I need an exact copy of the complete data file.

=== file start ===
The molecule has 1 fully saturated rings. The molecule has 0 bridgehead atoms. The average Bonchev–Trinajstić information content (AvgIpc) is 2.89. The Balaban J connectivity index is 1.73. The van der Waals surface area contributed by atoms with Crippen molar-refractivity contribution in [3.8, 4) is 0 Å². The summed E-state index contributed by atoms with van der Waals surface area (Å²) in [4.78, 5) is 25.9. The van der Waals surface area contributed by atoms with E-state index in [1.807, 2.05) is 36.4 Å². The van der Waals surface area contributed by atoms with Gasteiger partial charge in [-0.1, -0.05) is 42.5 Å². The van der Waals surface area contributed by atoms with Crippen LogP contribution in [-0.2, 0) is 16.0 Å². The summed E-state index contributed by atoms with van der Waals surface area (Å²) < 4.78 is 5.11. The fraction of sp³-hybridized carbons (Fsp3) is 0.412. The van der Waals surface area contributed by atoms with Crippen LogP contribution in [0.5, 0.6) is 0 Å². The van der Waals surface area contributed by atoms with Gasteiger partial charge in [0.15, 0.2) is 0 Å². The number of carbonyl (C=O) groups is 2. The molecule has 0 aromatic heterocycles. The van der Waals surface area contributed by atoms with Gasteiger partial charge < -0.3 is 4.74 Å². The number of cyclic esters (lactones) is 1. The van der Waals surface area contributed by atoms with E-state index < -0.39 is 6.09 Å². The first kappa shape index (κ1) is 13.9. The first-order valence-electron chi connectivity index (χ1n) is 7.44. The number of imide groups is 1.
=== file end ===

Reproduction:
The molecule has 1 fully saturated rings. The molecule has 0 bridgehead atoms. The average Bonchev–Trinajstić information content (AvgIpc) is 2.89. The Balaban J connectivity index is 1.73. The van der Waals surface area contributed by atoms with Crippen molar-refractivity contribution in [3.8, 4) is 0 Å². The summed E-state index contributed by atoms with van der Waals surface area (Å²) in [4.78, 5) is 25.9. The van der Waals surface area contributed by atoms with E-state index in [1.807, 2.05) is 36.4 Å². The van der Waals surface area contributed by atoms with Gasteiger partial charge in [-0.1, -0.05) is 42.5 Å². The van der Waals surface area contributed by atoms with Crippen LogP contribution in [-0.2, 0) is 16.0 Å². The summed E-state index contributed by atoms with van der Waals surface area (Å²) < 4.78 is 5.11. The fraction of sp³-hybridized carbons (Fsp3) is 0.412. The van der Waals surface area contributed by atoms with Crippen LogP contribution in [0.5, 0.6) is 0 Å². The van der Waals surface area contributed by atoms with Gasteiger partial charge in [0.15, 0.2) is 0 Å². The number of carbonyl (C=O) groups is 2. The molecule has 0 aromatic heterocycles. The van der Waals surface area contributed by atoms with Gasteiger partial charge < -0.3 is 4.74 Å². The number of cyclic esters (lactones) is 1. The van der Waals surface area contributed by atoms with E-state index < -0.39 is 6.09 Å². The first kappa shape index (κ1) is 13.9. The first-order valence-electron chi connectivity index (χ1n) is 7.44. The number of imide groups is 1.